Can personal leave be used for medical appointments?

Can personal leave be used for medical appointments?
By Paul Munro on 20 July 2017 Is an employee entitled to paid personal leave to attend medical appointments?

This question was recently sent to our Ask an Expert service.

Q We have several employees who have arranged future medical appointments during work hours. These appointments are arranged a number of months in advance. While they relate to an employee’s medical condition the company is questioning whether they are entitled to paid personal leave as their condition does not render them incapable of coming to work. Our view is that personal leave does not include routine medical appointments which could be arranged outside work hours.

Is this interpretation of personal/carer’s leave provisions under the National Employment Standards correct and are there any circumstances which entitle an employee to paid personal/carer’s leave?

A An employee is not necessarily entitled to paid personal leave when attending a routine medical or elective surgery, because illness or injury did not preclude the employee from attending work. This will depend on each individual circumstance. The employer can ask for evidence from the employee to confirm their inability to attend work due to illness or injury.

The after-effects of such a visit or elective surgery may entitle an employee to paid personal leave. For example, if an employee visits a dentist to have teeth filled or other ‘cosmetic’ procedure, the employee is not entitled to personal leave because the employee would not be able to establish his or her inability to attend work that day. However, an employee who has a wisdom tooth removed or other major dental surgery would be entitled to claim personal leave for the following day.

Likewise, an employee who attends a dentist because of toothache or similar illness would be entitled to personal leave because the nature of the illness would prevent the employee from attending work that day.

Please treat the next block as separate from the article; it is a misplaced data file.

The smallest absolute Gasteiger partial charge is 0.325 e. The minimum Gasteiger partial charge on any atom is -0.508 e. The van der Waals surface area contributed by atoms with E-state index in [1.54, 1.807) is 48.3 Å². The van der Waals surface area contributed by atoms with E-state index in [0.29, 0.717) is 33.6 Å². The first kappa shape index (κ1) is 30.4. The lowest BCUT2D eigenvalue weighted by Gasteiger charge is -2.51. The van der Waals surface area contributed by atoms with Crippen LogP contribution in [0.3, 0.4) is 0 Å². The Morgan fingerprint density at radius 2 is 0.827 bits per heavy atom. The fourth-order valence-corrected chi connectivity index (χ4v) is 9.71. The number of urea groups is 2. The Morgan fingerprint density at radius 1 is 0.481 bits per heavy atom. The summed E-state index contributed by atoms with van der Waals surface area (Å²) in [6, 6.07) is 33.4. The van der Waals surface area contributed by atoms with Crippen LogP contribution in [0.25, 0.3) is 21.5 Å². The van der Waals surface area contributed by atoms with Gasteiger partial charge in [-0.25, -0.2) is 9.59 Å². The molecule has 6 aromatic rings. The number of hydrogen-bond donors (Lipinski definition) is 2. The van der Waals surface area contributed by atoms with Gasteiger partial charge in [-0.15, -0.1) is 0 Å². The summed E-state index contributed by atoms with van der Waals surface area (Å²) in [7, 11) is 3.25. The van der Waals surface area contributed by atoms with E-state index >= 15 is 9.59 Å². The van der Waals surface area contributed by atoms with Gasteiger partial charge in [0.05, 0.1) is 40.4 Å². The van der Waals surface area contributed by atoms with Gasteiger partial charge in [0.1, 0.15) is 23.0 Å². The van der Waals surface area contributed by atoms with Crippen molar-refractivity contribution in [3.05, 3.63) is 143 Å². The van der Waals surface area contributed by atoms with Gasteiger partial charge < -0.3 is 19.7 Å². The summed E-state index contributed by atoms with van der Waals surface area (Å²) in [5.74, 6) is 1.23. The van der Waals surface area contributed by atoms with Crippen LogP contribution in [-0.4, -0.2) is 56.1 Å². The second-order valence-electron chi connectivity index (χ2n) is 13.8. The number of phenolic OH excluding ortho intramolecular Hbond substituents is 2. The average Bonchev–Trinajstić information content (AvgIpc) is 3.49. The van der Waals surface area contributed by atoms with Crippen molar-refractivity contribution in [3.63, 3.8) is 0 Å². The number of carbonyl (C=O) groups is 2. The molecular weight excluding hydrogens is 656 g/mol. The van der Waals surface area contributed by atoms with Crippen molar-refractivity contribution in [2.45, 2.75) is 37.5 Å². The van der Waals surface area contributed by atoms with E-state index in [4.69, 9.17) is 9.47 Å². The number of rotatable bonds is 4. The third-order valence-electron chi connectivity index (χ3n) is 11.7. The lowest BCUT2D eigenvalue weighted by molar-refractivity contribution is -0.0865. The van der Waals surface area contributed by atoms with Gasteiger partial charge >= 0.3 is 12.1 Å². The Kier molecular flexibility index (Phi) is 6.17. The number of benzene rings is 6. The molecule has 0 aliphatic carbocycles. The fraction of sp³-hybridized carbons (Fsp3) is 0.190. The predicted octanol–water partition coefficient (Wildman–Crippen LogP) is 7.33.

Unexpected emergency – carer’s leave


An employee could qualify for paid carer’s leave when required to attend a medical appointment where a member of their immediate family or immediate household is in their care. For example, an employee having to take a sick child to the doctor’s would qualify for paid carer’s leave as it is providing ‘care or support’ to a member of the employee’s immediate family.

If this happens during the day it could also be regarded as an ‘unexpected emergency’ and paid carer’s leave would apply to that part of the day the employee is absent.

The carer’s leave requirement within the National Employment Standards provides for “care or support” (that is, one or the other). Further, such leave is not tied to the incidence of illness but can apply to an illness or an injury or to an emergency situation affecting the family or household member.

This means an employee may elect to use personal/carer’s leave to provide “support” only to a family or household member whom is affected by an emergency situation. That is, without reference to illness and injury. See Garuccio v WP Crowhurst Pty Ltd t/as Solver Paints [2010] FWA 9595 (21 December 2010).

The Federal Circuit Court determined that an employee who needed to collect her primary school child from school because a friend could not pick up the child as usually arranged was an ‘unexpected emergency’ for the purposes of paid personal/carer’s leave. See Wilkie v National Storage Operations Pty Ltd [2013] FCCA 1056 (9 August 2013).

The bottom line: An employee is not usually entitled to paid personal/carer’s leave to attend a medical appointment but may be entitled to leave as a consequence of attending the medical appointment.
 
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